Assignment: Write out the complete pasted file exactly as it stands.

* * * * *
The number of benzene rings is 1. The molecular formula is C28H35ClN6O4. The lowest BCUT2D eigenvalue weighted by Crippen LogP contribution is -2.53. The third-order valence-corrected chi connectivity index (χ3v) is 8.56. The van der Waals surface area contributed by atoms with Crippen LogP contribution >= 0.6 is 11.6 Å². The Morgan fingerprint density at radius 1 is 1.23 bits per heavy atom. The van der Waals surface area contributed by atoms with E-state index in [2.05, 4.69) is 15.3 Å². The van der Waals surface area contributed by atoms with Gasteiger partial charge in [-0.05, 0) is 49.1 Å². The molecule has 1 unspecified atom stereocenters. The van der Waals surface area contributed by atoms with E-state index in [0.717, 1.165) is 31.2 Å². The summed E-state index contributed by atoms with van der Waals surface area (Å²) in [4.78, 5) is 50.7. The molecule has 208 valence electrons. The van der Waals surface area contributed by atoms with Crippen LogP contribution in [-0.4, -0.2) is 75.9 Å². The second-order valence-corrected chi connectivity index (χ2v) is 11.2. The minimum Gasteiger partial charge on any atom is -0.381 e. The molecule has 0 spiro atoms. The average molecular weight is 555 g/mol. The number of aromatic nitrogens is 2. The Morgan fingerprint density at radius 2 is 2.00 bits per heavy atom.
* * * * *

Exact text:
The number of benzene rings is 1. The molecular formula is C28H35ClN6O4. The lowest BCUT2D eigenvalue weighted by Crippen LogP contribution is -2.53. The third-order valence-corrected chi connectivity index (χ3v) is 8.56. The van der Waals surface area contributed by atoms with Crippen LogP contribution >= 0.6 is 11.6 Å². The Morgan fingerprint density at radius 1 is 1.23 bits per heavy atom. The van der Waals surface area contributed by atoms with E-state index in [2.05, 4.69) is 15.3 Å². The van der Waals surface area contributed by atoms with Gasteiger partial charge in [-0.05, 0) is 49.1 Å². The molecule has 1 unspecified atom stereocenters. The van der Waals surface area contributed by atoms with E-state index in [0.717, 1.165) is 31.2 Å². The summed E-state index contributed by atoms with van der Waals surface area (Å²) in [4.78, 5) is 50.7. The molecule has 208 valence electrons. The van der Waals surface area contributed by atoms with Crippen LogP contribution in [-0.4, -0.2) is 75.9 Å². The second-order valence-corrected chi connectivity index (χ2v) is 11.2. The minimum Gasteiger partial charge on any atom is -0.381 e. The molecule has 0 spiro atoms. The average molecular weight is 555 g/mol. The number of aromatic nitrogens is 2. The Morgan fingerprint density at radius 2 is 2.00 bits per heavy atom.